4 Timbuktu (dir. Abderrahmane Sissako, 2014)
You know how in some films you almost don’t need dialogue, or action, or anything other than the spectacular visuals? That’s Timbuktu. Ostensibly, the movie is an exploration of the titular city’s occupation by Islamic extremists and the repercussions for its inhabitants – and, don’t get us wrong, it does a hell of a job capturing the casual horror of living under that regime – but the location is as important a character as any of the humans on screen, and Sissako, a multi-award winning writer/director with a three-decade career in making stunning and critically acclaimed movies about globalisation and population displacement, knows exactly how to weave both the scenery and the narrative’s chilling storylines into a seamless, unforgettable tapestry. Against vast, sweeping, glorious landscapes and a vertiginous sense of the city’s many centuries of history, we watch human tragedies emerge, step by inescapable step, and Sissako defies us to look away. Make no mistake: this is not Sunday afternoon, popcorn-munching, easy-watching cinema. This movie demands things of you. But it’s all the more powerful for that.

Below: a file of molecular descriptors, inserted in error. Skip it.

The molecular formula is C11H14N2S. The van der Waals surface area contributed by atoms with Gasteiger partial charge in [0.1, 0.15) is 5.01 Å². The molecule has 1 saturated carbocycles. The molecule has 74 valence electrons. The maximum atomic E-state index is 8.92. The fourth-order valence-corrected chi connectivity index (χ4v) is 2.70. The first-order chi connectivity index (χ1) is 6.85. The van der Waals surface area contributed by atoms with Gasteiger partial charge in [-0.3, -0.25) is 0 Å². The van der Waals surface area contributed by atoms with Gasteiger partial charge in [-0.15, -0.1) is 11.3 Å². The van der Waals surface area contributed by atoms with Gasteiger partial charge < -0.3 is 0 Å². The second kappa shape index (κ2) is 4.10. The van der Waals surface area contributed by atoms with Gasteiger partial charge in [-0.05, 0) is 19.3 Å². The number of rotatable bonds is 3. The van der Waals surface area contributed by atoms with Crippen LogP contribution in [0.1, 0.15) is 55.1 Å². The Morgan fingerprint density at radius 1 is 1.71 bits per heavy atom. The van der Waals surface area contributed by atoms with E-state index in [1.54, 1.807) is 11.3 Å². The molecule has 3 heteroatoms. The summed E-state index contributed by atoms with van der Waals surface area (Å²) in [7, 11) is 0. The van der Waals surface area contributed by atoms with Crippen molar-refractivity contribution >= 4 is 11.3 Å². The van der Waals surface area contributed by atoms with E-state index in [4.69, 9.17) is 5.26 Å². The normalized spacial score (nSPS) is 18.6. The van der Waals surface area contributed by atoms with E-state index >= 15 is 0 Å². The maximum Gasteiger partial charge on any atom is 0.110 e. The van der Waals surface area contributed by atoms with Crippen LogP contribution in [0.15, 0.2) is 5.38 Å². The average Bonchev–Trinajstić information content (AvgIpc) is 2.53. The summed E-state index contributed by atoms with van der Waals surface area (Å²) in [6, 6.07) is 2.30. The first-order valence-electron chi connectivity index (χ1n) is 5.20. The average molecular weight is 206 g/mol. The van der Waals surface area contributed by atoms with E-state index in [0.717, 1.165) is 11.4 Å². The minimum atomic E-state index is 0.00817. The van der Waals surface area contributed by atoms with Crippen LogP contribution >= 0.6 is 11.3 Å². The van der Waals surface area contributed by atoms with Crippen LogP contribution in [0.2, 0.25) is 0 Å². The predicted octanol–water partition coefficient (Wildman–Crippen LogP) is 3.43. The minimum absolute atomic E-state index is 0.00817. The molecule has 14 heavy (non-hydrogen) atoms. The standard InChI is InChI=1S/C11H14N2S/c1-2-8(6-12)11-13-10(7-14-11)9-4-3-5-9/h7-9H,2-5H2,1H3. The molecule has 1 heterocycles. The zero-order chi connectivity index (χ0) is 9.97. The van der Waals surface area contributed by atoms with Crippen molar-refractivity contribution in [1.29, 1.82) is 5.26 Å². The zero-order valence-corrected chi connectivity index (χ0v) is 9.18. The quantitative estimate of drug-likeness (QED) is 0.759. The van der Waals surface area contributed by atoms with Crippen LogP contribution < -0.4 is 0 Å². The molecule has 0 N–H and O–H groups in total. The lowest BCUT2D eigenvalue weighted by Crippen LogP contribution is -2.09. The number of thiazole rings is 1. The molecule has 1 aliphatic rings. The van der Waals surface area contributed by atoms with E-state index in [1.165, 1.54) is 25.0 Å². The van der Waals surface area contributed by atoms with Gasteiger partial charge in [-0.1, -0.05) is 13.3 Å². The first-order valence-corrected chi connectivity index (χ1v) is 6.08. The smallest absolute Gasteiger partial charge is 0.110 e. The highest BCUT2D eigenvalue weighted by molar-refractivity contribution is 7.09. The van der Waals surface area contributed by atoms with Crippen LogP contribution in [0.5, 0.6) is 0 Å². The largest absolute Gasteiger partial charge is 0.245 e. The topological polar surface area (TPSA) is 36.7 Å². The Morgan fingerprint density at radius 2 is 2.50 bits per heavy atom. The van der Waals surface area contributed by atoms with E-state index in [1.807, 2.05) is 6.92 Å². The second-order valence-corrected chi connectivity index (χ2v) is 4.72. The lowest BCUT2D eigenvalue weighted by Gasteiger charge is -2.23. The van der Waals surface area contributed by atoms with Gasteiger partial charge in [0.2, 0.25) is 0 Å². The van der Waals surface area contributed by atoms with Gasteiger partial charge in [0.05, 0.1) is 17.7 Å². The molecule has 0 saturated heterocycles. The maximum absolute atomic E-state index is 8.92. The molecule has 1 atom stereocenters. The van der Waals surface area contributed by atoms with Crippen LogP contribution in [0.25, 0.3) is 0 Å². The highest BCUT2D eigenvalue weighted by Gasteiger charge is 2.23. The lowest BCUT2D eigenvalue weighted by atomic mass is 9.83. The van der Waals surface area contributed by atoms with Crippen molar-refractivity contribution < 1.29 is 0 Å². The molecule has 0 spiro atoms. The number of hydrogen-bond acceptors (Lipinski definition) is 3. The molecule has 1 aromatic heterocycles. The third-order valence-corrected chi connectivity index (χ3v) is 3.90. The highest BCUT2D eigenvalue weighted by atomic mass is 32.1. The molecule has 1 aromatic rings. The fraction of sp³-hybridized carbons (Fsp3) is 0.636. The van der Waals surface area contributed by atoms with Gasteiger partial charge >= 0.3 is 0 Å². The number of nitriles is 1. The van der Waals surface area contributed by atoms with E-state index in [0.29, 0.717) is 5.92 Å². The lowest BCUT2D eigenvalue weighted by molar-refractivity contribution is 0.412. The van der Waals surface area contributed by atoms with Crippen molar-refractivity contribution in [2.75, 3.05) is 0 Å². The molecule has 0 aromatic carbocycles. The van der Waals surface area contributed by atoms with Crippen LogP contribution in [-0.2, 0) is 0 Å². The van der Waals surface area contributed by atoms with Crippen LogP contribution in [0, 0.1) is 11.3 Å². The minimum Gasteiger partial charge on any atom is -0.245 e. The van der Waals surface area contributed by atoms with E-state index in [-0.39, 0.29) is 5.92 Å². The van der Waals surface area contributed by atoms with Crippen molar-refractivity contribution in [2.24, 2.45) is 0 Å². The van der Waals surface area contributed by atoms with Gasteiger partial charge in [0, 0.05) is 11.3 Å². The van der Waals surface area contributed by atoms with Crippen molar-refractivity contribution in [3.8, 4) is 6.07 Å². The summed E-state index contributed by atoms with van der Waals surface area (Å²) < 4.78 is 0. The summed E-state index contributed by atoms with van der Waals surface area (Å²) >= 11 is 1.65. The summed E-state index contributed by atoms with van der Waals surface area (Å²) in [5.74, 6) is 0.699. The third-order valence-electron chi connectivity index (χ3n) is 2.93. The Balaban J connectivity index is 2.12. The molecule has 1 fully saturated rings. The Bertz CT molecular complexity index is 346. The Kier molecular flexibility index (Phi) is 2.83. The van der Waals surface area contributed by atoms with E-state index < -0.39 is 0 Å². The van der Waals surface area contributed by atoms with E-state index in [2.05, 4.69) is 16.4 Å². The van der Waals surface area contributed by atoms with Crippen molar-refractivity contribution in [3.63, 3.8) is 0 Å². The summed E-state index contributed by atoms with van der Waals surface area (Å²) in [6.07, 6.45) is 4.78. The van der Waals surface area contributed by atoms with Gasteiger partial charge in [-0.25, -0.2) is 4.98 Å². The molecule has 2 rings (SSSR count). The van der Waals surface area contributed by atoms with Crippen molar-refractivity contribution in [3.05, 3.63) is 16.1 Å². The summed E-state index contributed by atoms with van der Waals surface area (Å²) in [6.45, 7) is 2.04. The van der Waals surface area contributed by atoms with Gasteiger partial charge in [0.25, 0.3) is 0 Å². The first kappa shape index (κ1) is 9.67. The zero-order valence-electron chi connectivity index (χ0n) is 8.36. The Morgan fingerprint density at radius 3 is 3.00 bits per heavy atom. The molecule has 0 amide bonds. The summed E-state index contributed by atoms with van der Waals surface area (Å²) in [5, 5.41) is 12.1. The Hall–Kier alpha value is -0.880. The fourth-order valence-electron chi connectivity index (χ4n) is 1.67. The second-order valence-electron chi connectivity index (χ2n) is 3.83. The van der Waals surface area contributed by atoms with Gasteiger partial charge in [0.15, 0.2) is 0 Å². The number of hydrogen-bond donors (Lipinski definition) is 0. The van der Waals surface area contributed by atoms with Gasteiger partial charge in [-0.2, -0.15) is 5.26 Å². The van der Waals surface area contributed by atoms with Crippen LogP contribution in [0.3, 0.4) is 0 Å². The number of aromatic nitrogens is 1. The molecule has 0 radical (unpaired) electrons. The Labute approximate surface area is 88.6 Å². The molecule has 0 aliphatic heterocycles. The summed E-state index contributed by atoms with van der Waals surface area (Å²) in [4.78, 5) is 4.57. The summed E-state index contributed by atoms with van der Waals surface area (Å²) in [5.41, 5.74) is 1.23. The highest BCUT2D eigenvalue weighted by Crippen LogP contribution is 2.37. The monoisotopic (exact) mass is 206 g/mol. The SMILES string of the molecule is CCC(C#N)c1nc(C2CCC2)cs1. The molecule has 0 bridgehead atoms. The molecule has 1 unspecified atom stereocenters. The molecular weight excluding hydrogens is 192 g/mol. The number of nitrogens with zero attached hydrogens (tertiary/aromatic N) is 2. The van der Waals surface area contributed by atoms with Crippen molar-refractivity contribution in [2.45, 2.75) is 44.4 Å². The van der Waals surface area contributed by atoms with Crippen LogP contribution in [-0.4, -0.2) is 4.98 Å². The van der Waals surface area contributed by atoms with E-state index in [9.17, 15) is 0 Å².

6 I Am Not A Witch (dir. Rungano Nyoni, 2017)
Inspired by Nyoni’s travels in Ghana and Zambia, where she spent time in a real-life witch camp, I Am Not A Witch tells the story of Shula, a young girl who’s accused of witchcraft by the authorities in a small Zambian town. She’s sent to live with a group of elderly women similarly accused, who’ve been cast out to live in a rural settlement (where they’re each tethered to a long spool of ribbon to keep them from flying away), and tourists come to view them from time to time – when they’re not being carted off to the fields to work as manual labourers.